Berlin, Friedrichstraße
Berlin-Friedrichstraße, 10117 Berlin, Germany
  • Příběh
  • Místo

Flight, fear and finally safety

Dostupné v: English | Deutsch

On December 22, 1958, a young girl by the name Louise Justen – barely sixteen years old at that time – fled alone by train from Eberswalde to West Germany in order to escape her brutal adoptive aunt and reunite with her mother. “In the S–Bahn, the Schupos, (members of the Schutzpolizei – note by the translator), with their Shepherd dogs were staring at me suspiciously. It was at half past five in the morning on an S-Bahn, so it kind of seemed strange to them what a sixteen-year-old girl was doing there. The train terminated at the Friedrichstraβe, so I had to get out. My heart was beating like crazy with excitement. This ride only lasted for an hour but it was brimful with fear, real fear. I couldn’t help myself thinking ‘Now they’ll come and arrest me and send me to Siberia’. Then I stood on the platform and ate an apple out of desperation because the pastor had told to take an apple and eat it there in order to look calm. He said that that was very important. After an eternity had passed, a man that I had never seen before came to me. It was the West-German pastor, a friend of the pastor who had been helping me. ‘Put a red headscarf on and follow me’. That was the agreed watchword. I didn’t say a thing and followed him. Down the stairs, then to the left and on the other side right again, up the stairs. Then he stopped suddenly and said: Well, child, now you’re safe. Now you can come to me. Now you’re in the West’,” recalled Justen.

Luise Justen

Luise Justen

Luise Justen was born on May 16, 1944, in Eberswalde near Berlin. She grew up as a post-war child and was raised in a difficult foster family, her childhood being marked by hardship and violence. It doesn’t come as a surprise therefore that already early on she had the desire to reunite with her biological mother in the West. In her effort, she was assisted by a priest who helped her plan her escape. After three years of preparations, she finally fled on December 22, 1959, at the age of only sixteen years, with the S-Bahn from the Friedrichstraße in East Berlin to Bernkastel-Kues in the West. There she worked as a housekeeper until meeting Felix Justen – a friend of her mother – whom she married. They had three children together but gradually she grew tired of her tyrannical father-in-law and decided to flee with her children to Wiesbaden-Medenbach, where she lives today.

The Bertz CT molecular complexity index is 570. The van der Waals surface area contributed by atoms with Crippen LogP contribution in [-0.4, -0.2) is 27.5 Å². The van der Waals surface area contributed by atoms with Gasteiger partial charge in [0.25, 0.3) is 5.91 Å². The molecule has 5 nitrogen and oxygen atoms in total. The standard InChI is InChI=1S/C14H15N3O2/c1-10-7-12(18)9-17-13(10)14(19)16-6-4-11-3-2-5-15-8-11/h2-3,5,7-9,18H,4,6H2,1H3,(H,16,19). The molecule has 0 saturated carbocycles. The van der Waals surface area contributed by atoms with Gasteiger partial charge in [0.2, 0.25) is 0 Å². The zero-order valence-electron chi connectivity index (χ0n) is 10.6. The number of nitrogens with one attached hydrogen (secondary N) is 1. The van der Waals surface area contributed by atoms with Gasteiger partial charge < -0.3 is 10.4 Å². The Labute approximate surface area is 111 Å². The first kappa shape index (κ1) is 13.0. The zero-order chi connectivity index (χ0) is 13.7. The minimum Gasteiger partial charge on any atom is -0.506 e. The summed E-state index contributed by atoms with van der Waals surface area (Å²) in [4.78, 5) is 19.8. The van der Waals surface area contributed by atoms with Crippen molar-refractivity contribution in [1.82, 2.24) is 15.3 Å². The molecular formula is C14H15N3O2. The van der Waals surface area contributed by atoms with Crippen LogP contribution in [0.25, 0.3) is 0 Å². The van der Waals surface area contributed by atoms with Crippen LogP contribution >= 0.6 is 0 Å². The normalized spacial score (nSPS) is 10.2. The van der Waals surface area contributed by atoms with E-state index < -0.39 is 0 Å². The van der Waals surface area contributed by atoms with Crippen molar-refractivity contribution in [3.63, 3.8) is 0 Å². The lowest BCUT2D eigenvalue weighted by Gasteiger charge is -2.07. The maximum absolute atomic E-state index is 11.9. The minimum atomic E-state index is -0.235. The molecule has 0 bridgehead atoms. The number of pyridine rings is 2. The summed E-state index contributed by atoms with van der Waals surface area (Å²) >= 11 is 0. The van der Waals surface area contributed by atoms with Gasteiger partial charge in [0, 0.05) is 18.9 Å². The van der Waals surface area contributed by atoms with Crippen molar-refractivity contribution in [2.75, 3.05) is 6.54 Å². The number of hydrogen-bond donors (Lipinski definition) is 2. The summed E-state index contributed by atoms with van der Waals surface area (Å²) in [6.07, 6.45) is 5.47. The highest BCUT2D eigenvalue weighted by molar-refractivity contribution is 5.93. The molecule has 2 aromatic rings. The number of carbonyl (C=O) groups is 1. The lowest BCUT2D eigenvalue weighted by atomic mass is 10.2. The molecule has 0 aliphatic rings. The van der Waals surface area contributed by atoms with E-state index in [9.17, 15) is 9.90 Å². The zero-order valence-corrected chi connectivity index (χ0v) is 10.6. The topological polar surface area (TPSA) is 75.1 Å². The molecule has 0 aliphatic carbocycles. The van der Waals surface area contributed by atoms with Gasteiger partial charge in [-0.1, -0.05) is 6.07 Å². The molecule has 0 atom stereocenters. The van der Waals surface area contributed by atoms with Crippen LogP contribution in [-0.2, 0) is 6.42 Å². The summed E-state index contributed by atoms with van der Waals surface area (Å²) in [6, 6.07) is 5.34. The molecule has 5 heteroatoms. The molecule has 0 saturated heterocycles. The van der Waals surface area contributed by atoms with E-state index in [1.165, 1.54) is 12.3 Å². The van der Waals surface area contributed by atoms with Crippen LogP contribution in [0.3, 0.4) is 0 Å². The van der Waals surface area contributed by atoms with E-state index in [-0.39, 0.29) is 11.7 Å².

Berlin, Friedrichstraße

Dostupné v: English | Deutsch

Back in the days of the Iron Curtain, the S-Bahn station Berlin-Friedrichstraße was the last station in the GDR before the border to West Berlin. It became one of the main crossing points between East and West Berlin. Since 1945, many people from East Germany used this station to flee to the West. However, after the Berlin Wall was erected in August 1961, the station was separated into two parts. Thus, it turned from a transit station into a terminus and a border checkpoint for travelers from both parts of Berlin. The station was separated into two areas that were hermetically sealed off from each other; contact between the two was not possible. It was here where people parted with relatives and friends. Therefore, until 1989, the S-Bahn station was also colloquially called the “Palace of Tears.”

Paměť národa pro váš chytrý telefon
Stáhněte si zdarma! Aplikace Místa Paměti národa vzniká na základě vzpomínek pamětníků na události minulého století v rámci projektů Paměť národa a Příběhy 20. století.